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Nursing Immigration Handbook (2007)

Click here to view Nursing Immigration Handbook in .pdf format.




A growing shortage of nurses in the United States has forced many health care employers to look overseas for the nursing talent needed to care for American patients. But bringing those nurses to the US is challenging.



Non-Immigrant Visas


What status can a nurse coming to the US receive?


Nurses can enter the US in either non-immigrant or immigrant status. But before reaching the question of whether a nurse is best suited for immigrant or non-immigrant status, it’s best to begin with an overview of immigration principles. “Immigrant” and “Non-Immigrant” are legal terms that have specific meanings. Every person applying for admission to the United States is considered to be an intending immigrant; and it is up to the person seeking admission to prove that they only intend to stay temporarily as a non-immigrant. This question becomes vitally important when a person applies for a visa because a consular officer has complete discretion to deny a request if he or she is not satisfied that the alien will leave the United States when their visa period expires. In short, if the alien is deemed to have immigrant intent when applying for a non-immigrant visa, the application will be denied.


Non-immigrant visas typically allow foreign nationals for a limited period for a specific purpose. Such purposes include undergraduate or graduate study or employment with a sponsoring company or organization. Non-immigrant visas are designated by letter, each letter corresponding to a different type of visa (B-2, F-1, H-1B, etc.).


Immigrant visas, on the other hand, permit foreign nationals to enter the U.S. to remain indefinitely as permanent residents. Rather than show that they only intend to stay in the U.S. for a limited time, a person applying for an immigrant visa needs only to prove that they meet the requirements of the visa classification and that they are not “inadmissible”. The grounds for inadmissibility include certain criminal convictions, communicable diseases, and terrorist activity.


When a person comes to the United States with an immigrant visa, they enter as legal permanent residents and will be issued an Alien Registration Card as proof of their status. Permanent resident status is popularly known as having a "green card." Green cards are no longer green, but the popular name has remained the same. Permanent residents are entitled to work, travel freely, and to remain indefinitely. However permanent residence can be abandoned or taken away, and it does not give some of the rights that U.S. citizens enjoy. Therefore, some permanent residents opt to apply for naturalization and become U.S. citizens. One cannot apply for citizenship before being a permanent resident first.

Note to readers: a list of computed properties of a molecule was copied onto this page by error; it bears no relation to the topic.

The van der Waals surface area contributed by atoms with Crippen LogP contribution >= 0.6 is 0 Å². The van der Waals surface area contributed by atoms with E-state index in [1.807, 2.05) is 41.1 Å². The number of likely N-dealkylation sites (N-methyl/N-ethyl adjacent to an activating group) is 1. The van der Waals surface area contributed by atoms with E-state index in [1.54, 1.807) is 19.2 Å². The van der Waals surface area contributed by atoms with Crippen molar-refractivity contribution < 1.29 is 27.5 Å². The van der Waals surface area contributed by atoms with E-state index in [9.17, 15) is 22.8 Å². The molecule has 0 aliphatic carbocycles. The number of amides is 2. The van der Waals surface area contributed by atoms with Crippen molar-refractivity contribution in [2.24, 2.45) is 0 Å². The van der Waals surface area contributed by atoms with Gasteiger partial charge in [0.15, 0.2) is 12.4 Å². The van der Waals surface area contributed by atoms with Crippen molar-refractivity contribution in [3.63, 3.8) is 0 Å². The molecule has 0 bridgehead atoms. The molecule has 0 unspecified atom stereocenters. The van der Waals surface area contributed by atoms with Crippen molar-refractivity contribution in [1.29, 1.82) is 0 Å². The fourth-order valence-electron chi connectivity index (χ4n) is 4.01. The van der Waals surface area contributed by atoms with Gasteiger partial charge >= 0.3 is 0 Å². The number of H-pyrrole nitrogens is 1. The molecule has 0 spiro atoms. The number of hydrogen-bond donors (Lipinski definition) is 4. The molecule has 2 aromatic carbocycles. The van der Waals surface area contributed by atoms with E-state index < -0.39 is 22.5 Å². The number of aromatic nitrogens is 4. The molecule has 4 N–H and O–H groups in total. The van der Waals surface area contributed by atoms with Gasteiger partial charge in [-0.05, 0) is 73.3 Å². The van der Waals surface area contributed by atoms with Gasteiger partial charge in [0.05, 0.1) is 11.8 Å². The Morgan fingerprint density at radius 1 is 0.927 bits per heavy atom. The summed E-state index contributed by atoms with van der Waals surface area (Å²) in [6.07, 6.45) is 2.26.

Health care workers are generally barred from entering the US? So how are all these foreign nurses working in the US?


A key aspect of nursing immigration is a bar to the admission of health care workers – including registered nurses – seeking to enter the US. That bar does not apply, however, to health care workers who obtain a certification from an organization approved by USCIS (formerly the Immigration and Naturalization Service) that states that the nurse’s education and licensing credentials are equivalent to an American’s. Currently, only one organization - the Commission on Graduates of Foreign Nursing Schools – is approved as an agency authorized to issue the certification document for nurses (CGFNS refers to the documents as a VisaScreen certificate). While previously, only those health care workers applying for green card status were required to obtain health care certification, from July 26, 2004, those applying for nonimmigrant visa status are also required to provide evidence of health care worker certification if the primary purpose for coming to or remaining in the United States is employment in a health care occupation.



Non-Immigrant Visa Options


Under current U.S. immigration laws, non-immigrant visa options for nurses are limited, mainly because most employers only require a two year degree rather than four-year bachelor’s degree and because most states do not require bachelor's degrees for a nurse license.


During the last nursing shortage, the U.S. Congress carved out a specific non-immigrant visa category, designated H-1A, for registered nurses. This visa type did not become a permanent part of the immigration laws, and was allowed to expire on September 1, 1995, when Congress believed the shortage had subsided. A similar provision, which would provide a new visa category for general registered nurses, is currently under consideration by Congress, and will be discussed separately below.


What is an H-1B non-immigrant visa?